@Luc I'm unable to find an academic security review of TrueCrypt. There has been no recent history of bad bugs, and a success story. Note that I recommend its basic disk encryption feature, not its “plausible deniability” features (which do advertise more than what they provide). Recent versions of WinRAR and Truecrypt use the same method to derive the key from the password, but WinRAR performs more iteration, so if everything else is equal cracking should take less time with Truecrypt, but not overwhelmingly so. –  Gilles Aug 8 '12 at 16:13
@CodesInChaos It appears our information was out of date: according to the documentation, TrueCrypt uses PBKDF2, though with a lower iteration count than WinRAR. –  Gilles Aug 8 '12 at 16:14

Yes, WinRAR encrypts the archive when a password is used. I personally recommend 7-Zip application as it offers more flexibility. Yes, what you write anywhere can incriminate you as long as it is legal for the court to use that as evidence. The court can use your personal journal/diary against you. I'm not a lawyer though.

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From WinRAR benefits page:

WinRAR offers you the benefit of industry strength archive encryption using AES (Advanced Encryption Standard) with a key of 128 bits.

So yes, using password protection encrypts your file too. 7-Zip uses AES-256 encryption. Another approach to protect your files could be creating encrypted file (or disk) using TrueCrypt, where you can choose encryption algorithm that suits your needs.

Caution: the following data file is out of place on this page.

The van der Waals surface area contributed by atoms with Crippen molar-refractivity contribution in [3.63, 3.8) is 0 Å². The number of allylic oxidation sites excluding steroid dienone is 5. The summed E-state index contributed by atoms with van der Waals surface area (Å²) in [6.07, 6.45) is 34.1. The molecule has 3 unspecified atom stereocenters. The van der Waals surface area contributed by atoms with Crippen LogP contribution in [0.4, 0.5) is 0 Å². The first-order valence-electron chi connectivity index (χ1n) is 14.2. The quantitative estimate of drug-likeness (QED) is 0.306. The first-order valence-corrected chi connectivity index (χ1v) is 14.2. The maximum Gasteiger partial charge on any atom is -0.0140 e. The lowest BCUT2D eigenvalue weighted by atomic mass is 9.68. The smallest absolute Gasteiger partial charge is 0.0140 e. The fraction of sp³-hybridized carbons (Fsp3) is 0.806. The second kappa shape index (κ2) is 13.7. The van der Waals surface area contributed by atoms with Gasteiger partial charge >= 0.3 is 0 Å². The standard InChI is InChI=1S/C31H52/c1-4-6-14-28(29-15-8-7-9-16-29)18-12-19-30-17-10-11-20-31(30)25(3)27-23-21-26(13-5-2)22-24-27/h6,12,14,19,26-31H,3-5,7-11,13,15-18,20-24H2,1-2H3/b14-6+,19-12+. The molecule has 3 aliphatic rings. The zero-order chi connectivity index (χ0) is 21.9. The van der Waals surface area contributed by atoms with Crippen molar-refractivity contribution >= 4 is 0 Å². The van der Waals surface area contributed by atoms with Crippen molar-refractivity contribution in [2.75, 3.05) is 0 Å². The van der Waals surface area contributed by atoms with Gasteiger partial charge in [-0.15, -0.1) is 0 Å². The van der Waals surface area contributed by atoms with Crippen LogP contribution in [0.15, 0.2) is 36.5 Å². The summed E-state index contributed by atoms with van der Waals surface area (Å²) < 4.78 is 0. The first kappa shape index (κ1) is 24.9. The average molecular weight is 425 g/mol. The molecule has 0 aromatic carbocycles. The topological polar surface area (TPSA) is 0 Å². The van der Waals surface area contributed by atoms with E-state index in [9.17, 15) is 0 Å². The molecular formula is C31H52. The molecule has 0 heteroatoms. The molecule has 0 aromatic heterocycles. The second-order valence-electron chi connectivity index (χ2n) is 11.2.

Just remember to use strong password to prevent brute-force attack.

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The choice of encryption algorithm isn't that important unless it sucks. A bad KDF is much more common. –  CodesInChaos Aug 8 '12 at 12:14

If you are afraid of potential legal problems about what you write, then WinRAR is not secure enough. There are a lot of rar password breaking programs out there.

I would recommand TrueCrypt . But make sure Word didn't make any copies of your current document in your temp folder.

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You mention "docx" so I assume that you are on Office 2007 or 2010. The encryption mechanism implemented there is OK, you must make sure that your password is strong enough. In other words you do not need to use an external program to protect your file.

A Stack Overflow question covered the encryption algorithms for Office. This is closed-source code so if you are paranoid you should use TrueCrypt.

As for the second part of the question: it completely depends on the legal system you are in. There are two aspects to take into account:

  • whether it is legal to use the content against you (no matter if it is encrypted or not)
  • what happens if you do not give the encryption key and the crypto part is strong enough / correctly implemented so that access is not possible without it.